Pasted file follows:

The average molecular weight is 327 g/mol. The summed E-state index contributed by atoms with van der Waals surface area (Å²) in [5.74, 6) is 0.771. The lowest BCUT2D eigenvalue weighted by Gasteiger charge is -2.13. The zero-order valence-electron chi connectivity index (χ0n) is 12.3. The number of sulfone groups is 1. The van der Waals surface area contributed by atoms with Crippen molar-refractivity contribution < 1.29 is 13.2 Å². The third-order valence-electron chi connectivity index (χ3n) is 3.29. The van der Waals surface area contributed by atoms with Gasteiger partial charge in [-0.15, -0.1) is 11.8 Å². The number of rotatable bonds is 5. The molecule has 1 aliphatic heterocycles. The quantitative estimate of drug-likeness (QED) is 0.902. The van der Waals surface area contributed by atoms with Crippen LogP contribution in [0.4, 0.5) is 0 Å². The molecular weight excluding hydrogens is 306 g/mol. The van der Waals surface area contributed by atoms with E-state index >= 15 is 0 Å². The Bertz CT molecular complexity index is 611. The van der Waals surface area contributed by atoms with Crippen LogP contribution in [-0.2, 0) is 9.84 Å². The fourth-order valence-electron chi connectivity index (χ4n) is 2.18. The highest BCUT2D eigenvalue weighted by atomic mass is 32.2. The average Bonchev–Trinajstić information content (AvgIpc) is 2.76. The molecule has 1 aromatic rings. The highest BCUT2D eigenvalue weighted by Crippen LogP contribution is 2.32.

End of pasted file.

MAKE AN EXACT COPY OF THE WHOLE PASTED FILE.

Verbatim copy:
The average molecular weight is 327 g/mol. The summed E-state index contributed by atoms with van der Waals surface area (Å²) in [5.74, 6) is 0.771. The lowest BCUT2D eigenvalue weighted by Gasteiger charge is -2.13. The zero-order valence-electron chi connectivity index (χ0n) is 12.3. The number of sulfone groups is 1. The van der Waals surface area contributed by atoms with Crippen molar-refractivity contribution < 1.29 is 13.2 Å². The third-order valence-electron chi connectivity index (χ3n) is 3.29. The van der Waals surface area contributed by atoms with Gasteiger partial charge in [-0.15, -0.1) is 11.8 Å². The number of rotatable bonds is 5. The molecule has 1 aliphatic heterocycles. The quantitative estimate of drug-likeness (QED) is 0.902. The van der Waals surface area contributed by atoms with Crippen LogP contribution in [0.4, 0.5) is 0 Å². The molecular weight excluding hydrogens is 306 g/mol. The van der Waals surface area contributed by atoms with E-state index >= 15 is 0 Å². The Bertz CT molecular complexity index is 611. The van der Waals surface area contributed by atoms with Crippen LogP contribution in [-0.2, 0) is 9.84 Å². The fourth-order valence-electron chi connectivity index (χ4n) is 2.18. The highest BCUT2D eigenvalue weighted by atomic mass is 32.2. The average Bonchev–Trinajstić information content (AvgIpc) is 2.76. The molecule has 1 aromatic rings. The highest BCUT2D eigenvalue weighted by Crippen LogP contribution is 2.32.